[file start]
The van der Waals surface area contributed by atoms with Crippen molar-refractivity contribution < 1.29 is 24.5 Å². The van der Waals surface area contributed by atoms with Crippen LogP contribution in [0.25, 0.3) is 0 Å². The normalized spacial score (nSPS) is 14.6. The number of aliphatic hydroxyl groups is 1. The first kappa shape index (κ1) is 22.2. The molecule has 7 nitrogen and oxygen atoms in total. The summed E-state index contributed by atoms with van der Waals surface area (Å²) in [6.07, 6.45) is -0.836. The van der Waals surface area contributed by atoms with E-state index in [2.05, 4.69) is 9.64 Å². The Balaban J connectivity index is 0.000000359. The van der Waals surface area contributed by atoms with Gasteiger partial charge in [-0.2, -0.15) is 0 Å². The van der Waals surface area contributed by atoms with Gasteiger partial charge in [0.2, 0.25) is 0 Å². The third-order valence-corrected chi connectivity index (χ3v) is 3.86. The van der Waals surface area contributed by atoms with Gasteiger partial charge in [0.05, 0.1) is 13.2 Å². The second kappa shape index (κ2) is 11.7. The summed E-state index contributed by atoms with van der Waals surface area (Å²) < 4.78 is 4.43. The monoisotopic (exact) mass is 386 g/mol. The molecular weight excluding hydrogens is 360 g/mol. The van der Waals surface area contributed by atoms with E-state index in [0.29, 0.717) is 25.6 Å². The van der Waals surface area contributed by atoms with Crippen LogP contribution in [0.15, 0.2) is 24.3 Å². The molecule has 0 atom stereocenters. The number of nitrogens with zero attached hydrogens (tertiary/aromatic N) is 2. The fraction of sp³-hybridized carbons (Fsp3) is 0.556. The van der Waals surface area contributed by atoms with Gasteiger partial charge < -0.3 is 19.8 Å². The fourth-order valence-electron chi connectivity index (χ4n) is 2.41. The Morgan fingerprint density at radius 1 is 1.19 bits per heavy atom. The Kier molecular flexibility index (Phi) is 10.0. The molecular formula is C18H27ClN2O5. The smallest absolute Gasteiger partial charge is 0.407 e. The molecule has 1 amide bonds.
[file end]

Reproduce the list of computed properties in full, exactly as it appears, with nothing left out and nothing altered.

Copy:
The van der Waals surface area contributed by atoms with Crippen molar-refractivity contribution < 1.29 is 24.5 Å². The van der Waals surface area contributed by atoms with Crippen LogP contribution in [0.25, 0.3) is 0 Å². The normalized spacial score (nSPS) is 14.6. The number of aliphatic hydroxyl groups is 1. The first kappa shape index (κ1) is 22.2. The molecule has 7 nitrogen and oxygen atoms in total. The summed E-state index contributed by atoms with van der Waals surface area (Å²) in [6.07, 6.45) is -0.836. The van der Waals surface area contributed by atoms with E-state index in [2.05, 4.69) is 9.64 Å². The Balaban J connectivity index is 0.000000359. The van der Waals surface area contributed by atoms with Gasteiger partial charge in [-0.2, -0.15) is 0 Å². The van der Waals surface area contributed by atoms with Gasteiger partial charge in [0.2, 0.25) is 0 Å². The third-order valence-corrected chi connectivity index (χ3v) is 3.86. The van der Waals surface area contributed by atoms with Gasteiger partial charge in [0.05, 0.1) is 13.2 Å². The second kappa shape index (κ2) is 11.7. The summed E-state index contributed by atoms with van der Waals surface area (Å²) < 4.78 is 4.43. The monoisotopic (exact) mass is 386 g/mol. The molecular weight excluding hydrogens is 360 g/mol. The van der Waals surface area contributed by atoms with E-state index in [0.29, 0.717) is 25.6 Å². The van der Waals surface area contributed by atoms with Crippen LogP contribution in [0.15, 0.2) is 24.3 Å². The molecule has 0 atom stereocenters. The number of nitrogens with zero attached hydrogens (tertiary/aromatic N) is 2. The fraction of sp³-hybridized carbons (Fsp3) is 0.556. The van der Waals surface area contributed by atoms with Gasteiger partial charge < -0.3 is 19.8 Å². The fourth-order valence-electron chi connectivity index (χ4n) is 2.41. The Morgan fingerprint density at radius 1 is 1.19 bits per heavy atom. The Kier molecular flexibility index (Phi) is 10.0. The molecular formula is C18H27ClN2O5. The smallest absolute Gasteiger partial charge is 0.407 e. The molecule has 1 amide bonds.